Promising to stick it to “them” while simultaneously giving stuff to “me” is a winning formula in American Presidential politics. We have become a nation seeking bread and circuses willing to submit to the panderer who offers us the most. It is only going to get worse as we slide inexorably down the slippery slope to November’s first Tuesday. But, take fifteen minutes to read this interview with someone who knows some things about markets and money.
Devastation of Taxation
Pay particular attention to those paragraphs about a third of the way in which trace the roller coaster of our progressive income tax rates since that dark day when the Sixteenth Amendment was adopted.
Initially the income tax was established at 3%. No wonder it was acceptable then. Talk about your camel’s nose slipping surreptitiously under the tent wall! The pressures of WW I drove it to 60%--less than a decade after adoption the most successful Americans were having almost two-thirds of their next earned dollar snatched away by the government. With the end of the Great War, the burden got rolled back to 25% but then Herbert Hoover suggested back to 60% in 1932—remember that the stock market crashed in ’29! Also remember that Hoover was unceremoniously booted out of office in 1932 as well. I guess voters were smarter about these things then.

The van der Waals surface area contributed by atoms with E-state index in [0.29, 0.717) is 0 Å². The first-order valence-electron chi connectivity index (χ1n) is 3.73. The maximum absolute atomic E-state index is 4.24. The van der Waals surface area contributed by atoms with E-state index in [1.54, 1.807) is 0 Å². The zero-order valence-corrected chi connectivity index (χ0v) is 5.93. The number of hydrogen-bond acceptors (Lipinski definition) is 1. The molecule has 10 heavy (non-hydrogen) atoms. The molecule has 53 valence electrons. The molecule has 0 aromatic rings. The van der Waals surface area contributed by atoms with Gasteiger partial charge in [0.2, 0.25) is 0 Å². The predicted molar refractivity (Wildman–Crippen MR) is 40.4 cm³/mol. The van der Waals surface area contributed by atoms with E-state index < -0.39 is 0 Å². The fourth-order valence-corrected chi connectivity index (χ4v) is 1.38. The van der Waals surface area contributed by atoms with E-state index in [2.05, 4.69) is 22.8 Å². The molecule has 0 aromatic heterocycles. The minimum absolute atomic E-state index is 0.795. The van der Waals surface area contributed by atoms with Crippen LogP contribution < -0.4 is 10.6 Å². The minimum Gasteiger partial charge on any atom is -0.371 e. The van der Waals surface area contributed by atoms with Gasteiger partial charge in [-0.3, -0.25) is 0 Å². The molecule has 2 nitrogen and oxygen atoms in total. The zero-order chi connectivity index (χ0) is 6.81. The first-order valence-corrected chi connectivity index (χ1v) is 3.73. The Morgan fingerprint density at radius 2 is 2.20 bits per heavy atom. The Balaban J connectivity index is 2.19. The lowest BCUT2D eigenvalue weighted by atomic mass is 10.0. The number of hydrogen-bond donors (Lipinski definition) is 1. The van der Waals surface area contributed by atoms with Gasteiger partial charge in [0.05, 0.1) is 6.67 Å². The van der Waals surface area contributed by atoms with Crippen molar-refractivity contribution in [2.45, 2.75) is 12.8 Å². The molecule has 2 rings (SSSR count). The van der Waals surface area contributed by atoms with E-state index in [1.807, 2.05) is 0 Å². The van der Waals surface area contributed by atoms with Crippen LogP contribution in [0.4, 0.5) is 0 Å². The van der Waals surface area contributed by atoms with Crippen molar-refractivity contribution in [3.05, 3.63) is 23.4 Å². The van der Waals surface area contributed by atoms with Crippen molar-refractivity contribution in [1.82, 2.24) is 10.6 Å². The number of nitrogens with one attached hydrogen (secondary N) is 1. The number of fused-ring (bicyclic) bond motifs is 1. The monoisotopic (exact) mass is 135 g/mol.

National emergency in WW II drove income tax as high as 92.5%, so maybe one would have to look askance at accusations of war profiteers in private industry. Looks as though the profiteer from the war was the government. Three incremental cuts in the post-war years brought it to a nadir under Reagan. Recall that the two tax cuts of first Kennedy and then Reagan were each touted as the largest in history—and the economy boomed each time, despite Reagan’s vilification as applying “voodoo economics.”
Clinton snuck tax back up to 40% and George Bush eased back to a current top rate of 35%; with the Bush tax cut package slicing not only marginal income tax rates, but also capital gains and corporate taxes as well. Mr. Obama is running on a platform of letting the Bush cuts expire and then further skewing the rate structure to reward those who pay the least and stick it to those who carry the heaviest burden. Take from “them” and give to “me” because there are more of me and few of them to vote.
Is the American electorate smarter than a Nobel prize winning economist? I doubt it. But, will the masses understand the concepts? I doubt that as well. Mr. Mundell argues strongly for further tax cuts, not repeal of the existing effective reductions and he predicts economic disaster reaching not only throughout America but shaking world economies as well. I think he may have something here.